Proponents of the “new anti-semitism” thesis go further. They frequently label the anti-globalisation movement and even the global opposition to the Iraq war as anti-Semitic. In the US, they routinely identify what they call European “anti-Americanism” as a veiled form of anti-Semitism. Yet they are willing to embrace Sylvio Berlusconi – whose allies inlude the political heirs of Mussolini – because of his support for Israel.
The agenda of the would-be scourges of “the new anti-Semitism”, Finkelstein notes, is “not to fight anti-Semitism but rather to exploit the historical suffering of Jews in order to immunise Israel against criticism.” That does not mean that all allegations of anti-Semitism are bogus or that they can be dismissed out of hand as the machinations of the Israel lobby. In addition to old-fashioned right-wing Jew hatred, there is also, undoubtedly, what Finkelstein calls “the unjustified yet predictable ‘spillover’ from criticism of Israel to Jews generally.” Here Finkelstein enters territory that will be contentious even among the most dedicated supporters of Palestine. Some will balk at his discussion of the degree to which Jewish support for Israel is to blame for anti-Semitism. But as Finkelstein notes, it is the apologists for Israel who consistently re-enforce the identification of Jews with the state of Israel (and even the Israeli government) and thereby expose Jews world-wide to the anger and resentment provoked by Israeli policy.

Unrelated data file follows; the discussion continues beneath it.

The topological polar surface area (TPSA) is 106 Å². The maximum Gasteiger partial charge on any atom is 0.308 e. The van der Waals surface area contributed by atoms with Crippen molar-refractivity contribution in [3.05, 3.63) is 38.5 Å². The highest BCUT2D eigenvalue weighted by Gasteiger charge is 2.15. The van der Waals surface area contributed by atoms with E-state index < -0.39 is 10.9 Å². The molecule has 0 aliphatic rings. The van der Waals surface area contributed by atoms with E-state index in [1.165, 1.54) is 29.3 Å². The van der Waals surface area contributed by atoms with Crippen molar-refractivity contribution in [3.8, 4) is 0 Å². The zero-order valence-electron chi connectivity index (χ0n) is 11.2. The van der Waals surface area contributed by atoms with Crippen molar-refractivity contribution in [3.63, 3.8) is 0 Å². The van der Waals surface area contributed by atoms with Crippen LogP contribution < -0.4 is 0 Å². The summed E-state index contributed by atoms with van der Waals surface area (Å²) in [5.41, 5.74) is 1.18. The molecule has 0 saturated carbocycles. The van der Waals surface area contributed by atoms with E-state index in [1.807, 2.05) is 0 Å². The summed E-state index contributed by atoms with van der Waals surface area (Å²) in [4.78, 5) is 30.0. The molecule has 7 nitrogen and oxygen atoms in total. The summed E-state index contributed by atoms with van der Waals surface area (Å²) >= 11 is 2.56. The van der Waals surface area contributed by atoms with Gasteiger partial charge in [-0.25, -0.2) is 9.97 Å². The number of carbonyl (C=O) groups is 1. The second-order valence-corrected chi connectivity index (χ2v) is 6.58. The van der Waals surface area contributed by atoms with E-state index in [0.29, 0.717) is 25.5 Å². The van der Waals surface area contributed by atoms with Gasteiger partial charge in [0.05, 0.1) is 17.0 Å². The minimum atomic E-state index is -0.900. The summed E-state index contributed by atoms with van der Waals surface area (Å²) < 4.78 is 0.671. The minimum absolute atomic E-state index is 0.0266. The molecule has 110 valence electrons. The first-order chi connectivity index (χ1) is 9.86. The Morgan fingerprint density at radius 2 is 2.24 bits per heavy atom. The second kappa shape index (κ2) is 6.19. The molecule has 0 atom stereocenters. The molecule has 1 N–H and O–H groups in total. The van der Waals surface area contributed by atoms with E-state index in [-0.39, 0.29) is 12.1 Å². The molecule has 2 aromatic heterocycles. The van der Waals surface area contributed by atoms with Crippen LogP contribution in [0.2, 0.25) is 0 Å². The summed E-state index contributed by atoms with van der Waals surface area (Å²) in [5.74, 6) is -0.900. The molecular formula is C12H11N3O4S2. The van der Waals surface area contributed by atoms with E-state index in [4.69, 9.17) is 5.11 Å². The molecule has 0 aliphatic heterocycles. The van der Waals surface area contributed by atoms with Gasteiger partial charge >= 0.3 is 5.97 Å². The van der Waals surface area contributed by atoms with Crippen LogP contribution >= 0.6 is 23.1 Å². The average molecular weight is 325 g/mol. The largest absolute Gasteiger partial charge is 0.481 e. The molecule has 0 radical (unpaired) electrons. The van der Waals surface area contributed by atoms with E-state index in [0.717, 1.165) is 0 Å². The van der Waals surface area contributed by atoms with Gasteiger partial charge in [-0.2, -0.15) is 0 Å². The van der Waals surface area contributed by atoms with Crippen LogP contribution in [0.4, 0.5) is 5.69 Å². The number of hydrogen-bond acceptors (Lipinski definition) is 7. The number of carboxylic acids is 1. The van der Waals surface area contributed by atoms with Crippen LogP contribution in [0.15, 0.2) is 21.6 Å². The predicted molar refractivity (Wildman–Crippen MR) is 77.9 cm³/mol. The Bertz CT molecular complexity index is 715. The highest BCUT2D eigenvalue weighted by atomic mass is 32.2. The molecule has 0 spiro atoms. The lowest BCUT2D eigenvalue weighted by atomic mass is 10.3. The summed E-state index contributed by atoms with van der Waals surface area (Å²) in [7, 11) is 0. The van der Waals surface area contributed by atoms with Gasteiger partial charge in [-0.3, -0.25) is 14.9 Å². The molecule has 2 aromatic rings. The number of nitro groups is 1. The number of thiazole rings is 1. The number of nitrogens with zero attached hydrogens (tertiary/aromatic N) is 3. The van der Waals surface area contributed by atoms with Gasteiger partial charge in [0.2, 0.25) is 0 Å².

The “new anti-Semitism” school of thought is pernicious not only in its demonising of critics of Israel and Zionism, but also in its cheapening of a grave charge and its cynical exploitation of the horrors of the Nazi holocaust. “Those Jews committed to the struggle against the real anti-Semitism must, in the first instance,” Finkelstein argues, “expose this specious ‘anti-Semitism for the sham it is.”